What Open Source projects should our scholarship recipient work on?



Outreachy Diversity Program & FSharp

The F# Software Foundation Board has recently voted YES to tentatively beginning a foray into Outreachy, the 501©(3) nonprofit under The Software Freedom Conservancy, as a diversity initiative to bring talented junior developers into F# Open Source Software. To read more about the program click here.

We need your help.

We are looking to get feedback from the community on what projects would be good and appropriate to present to a mentee. Remember, they will have a mentor from the community helping them on their contribution(s) and will work for 3 months on it. These projects should be somewhat “hype”-worthy as a deliverable for the mentee is blogging about their work.

Where to begin?

The board has some ideas about what would be good, but what do you think? Fable? Paket? Giraffe? Ionide? Most desired language feature? Reply below and start the conversation.

If you’re interested in becoming a mentor, please reach out on FSSF Slack and definitely check out Selketjah’s post.

F# Weekly #3, 2019 – Category Theory for (dotnet) Programmers & Fabulous 0.3


If someone would be interested in editor tooling, I’d recommend working on FsAutoComplete or Forge rather than Ionide itself - those utilities used by Ionide (and other editors) are the places where most of the interesting things happen.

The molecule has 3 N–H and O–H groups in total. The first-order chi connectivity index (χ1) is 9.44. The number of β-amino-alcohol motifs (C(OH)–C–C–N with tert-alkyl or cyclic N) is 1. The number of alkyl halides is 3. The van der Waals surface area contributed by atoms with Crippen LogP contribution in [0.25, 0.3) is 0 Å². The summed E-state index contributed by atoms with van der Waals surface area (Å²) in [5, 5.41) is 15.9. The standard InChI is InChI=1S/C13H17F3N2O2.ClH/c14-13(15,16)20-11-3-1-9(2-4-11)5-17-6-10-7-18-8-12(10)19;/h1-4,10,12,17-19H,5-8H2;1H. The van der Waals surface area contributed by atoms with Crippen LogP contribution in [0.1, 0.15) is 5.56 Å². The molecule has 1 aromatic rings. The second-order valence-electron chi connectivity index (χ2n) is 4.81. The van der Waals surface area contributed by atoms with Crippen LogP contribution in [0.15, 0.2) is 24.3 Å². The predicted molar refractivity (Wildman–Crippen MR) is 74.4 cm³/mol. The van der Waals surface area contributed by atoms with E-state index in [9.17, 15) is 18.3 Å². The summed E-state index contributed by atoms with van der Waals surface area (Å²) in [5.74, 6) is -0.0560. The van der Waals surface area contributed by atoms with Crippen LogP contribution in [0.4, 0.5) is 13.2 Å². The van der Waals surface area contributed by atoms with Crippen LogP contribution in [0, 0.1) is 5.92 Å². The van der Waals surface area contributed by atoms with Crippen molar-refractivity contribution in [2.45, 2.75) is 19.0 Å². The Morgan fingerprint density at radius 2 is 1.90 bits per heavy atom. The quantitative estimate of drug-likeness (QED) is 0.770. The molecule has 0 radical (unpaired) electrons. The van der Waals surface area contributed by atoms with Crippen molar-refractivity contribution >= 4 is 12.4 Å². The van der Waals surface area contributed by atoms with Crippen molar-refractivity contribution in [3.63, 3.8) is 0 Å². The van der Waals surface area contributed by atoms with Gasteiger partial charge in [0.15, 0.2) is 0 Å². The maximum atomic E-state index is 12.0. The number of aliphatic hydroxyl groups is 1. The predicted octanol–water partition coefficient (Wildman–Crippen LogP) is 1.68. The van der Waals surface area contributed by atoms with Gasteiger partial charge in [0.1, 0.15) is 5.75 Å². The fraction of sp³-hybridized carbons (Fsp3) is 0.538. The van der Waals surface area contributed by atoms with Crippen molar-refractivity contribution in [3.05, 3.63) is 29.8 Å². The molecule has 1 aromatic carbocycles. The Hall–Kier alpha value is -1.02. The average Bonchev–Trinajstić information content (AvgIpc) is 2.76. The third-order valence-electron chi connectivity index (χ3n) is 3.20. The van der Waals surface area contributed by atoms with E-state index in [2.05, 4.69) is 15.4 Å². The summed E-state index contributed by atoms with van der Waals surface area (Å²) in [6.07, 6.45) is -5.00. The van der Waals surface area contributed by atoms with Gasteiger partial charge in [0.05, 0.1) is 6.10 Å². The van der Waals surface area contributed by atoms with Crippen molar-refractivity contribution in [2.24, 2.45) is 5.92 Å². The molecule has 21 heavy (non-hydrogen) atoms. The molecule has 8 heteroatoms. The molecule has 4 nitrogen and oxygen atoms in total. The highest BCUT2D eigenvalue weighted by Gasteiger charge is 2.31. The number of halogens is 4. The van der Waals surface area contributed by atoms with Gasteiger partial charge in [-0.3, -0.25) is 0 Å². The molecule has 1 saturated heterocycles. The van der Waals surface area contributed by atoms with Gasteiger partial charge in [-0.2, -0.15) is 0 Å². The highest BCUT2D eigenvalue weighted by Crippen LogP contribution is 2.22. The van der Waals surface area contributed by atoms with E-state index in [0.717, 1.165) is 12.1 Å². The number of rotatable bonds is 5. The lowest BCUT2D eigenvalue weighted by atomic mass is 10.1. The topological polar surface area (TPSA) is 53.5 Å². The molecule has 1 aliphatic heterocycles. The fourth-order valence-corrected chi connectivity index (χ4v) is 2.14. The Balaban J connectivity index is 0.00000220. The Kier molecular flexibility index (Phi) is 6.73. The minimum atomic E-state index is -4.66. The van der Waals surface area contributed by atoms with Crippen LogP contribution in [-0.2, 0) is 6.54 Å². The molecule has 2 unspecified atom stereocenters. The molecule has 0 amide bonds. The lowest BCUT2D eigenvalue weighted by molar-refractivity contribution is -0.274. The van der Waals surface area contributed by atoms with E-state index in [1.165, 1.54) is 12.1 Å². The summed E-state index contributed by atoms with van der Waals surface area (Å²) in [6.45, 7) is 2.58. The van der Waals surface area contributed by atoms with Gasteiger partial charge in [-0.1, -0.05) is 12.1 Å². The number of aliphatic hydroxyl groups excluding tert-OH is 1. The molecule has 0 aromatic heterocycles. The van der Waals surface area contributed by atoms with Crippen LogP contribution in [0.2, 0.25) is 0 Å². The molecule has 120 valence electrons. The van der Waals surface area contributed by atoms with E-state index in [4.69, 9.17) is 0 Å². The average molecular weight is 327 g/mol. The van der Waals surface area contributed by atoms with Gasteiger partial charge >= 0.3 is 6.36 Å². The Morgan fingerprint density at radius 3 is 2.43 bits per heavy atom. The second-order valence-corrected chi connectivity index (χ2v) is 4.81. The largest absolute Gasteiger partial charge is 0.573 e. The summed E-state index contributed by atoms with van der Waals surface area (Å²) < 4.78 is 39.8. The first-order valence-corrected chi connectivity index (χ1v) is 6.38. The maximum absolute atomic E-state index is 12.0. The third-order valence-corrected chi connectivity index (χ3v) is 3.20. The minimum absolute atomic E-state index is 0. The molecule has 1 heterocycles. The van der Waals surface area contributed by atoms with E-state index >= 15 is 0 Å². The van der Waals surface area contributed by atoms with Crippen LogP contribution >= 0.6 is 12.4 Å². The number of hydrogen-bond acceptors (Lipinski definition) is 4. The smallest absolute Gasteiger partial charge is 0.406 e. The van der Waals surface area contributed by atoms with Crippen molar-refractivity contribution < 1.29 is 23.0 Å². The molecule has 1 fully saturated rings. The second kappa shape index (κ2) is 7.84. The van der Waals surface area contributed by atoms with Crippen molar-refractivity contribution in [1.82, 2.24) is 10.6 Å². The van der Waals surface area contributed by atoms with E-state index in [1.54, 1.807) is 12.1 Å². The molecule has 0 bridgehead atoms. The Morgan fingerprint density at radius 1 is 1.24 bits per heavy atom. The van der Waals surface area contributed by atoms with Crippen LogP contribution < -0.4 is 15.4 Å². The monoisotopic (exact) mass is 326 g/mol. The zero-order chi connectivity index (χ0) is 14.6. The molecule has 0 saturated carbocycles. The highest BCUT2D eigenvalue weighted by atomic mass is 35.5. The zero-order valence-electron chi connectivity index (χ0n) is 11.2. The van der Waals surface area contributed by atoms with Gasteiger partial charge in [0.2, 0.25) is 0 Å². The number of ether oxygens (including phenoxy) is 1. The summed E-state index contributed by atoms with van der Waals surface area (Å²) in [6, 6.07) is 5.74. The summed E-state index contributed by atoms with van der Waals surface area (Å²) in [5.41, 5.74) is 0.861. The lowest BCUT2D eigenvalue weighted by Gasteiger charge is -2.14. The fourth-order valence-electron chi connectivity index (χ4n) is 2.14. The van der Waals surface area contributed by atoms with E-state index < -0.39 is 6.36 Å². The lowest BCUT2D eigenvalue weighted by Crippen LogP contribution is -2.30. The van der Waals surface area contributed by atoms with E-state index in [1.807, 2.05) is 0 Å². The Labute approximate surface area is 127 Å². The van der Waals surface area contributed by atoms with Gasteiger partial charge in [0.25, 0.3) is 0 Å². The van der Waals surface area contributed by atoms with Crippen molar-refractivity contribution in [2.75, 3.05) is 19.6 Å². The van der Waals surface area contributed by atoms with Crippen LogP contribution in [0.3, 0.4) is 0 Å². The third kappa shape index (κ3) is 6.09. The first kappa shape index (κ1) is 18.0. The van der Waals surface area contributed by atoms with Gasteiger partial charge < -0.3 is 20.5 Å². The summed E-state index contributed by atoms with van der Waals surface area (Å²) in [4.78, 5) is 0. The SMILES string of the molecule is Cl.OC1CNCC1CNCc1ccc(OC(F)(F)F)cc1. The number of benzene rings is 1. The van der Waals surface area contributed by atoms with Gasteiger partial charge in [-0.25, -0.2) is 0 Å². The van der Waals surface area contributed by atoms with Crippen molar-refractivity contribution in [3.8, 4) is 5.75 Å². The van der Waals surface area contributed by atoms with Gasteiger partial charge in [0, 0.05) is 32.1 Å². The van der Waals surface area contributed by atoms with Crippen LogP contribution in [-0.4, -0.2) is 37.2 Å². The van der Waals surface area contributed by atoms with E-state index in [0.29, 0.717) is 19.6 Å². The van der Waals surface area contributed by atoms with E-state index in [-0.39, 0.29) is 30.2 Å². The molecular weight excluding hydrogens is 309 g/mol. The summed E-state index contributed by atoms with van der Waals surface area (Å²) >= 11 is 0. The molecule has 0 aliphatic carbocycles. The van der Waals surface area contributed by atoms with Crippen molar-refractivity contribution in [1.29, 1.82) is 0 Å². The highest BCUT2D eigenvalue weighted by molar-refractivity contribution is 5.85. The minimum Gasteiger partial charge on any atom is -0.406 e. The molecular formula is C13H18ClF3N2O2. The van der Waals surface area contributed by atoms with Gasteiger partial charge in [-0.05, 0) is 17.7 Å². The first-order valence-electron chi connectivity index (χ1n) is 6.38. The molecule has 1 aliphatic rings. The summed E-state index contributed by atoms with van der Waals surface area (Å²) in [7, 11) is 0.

While I can’t suggest specific projects, I’d say that one of the most asked-for pieces in the F# ecosystem is better IDE support.

These days, I realise that people come to F# from many different backgrounds, but AFAICT, a large proportion are still C# developers who are curious about F#.

C# developers are used to astoundingly good IDE support. Given that the C# language itself is what it is, it’s amazing what Visual Studio can do with it. Not only syntax highlighting, but refactoring support, code snippets, code lens, static code analysis, all of that.

When C# developers realise how little of that is available for F#, they’re already put off by the language. F# could really use better IDE support.

I’m not only talking about more features, but just as much features that are as reliable, as robust, as the corresponding features are for C#.


One topic that our local meetup has discussed working on together is increasing the overall helpfulness/friendliness of error messages from the compiler. Perhaps a specific subset of error messages — e.g. ones that might be daunting to new F# devs — would be a sufficiently narrow focus for a mentor/mentee pair over the course of 3 months?

At the very least, I would be up for working on and blogging about error messages (though I’ll probably end up applying regardless of the particular project FSSF chooses) ^^


How about something around missing = after a let…?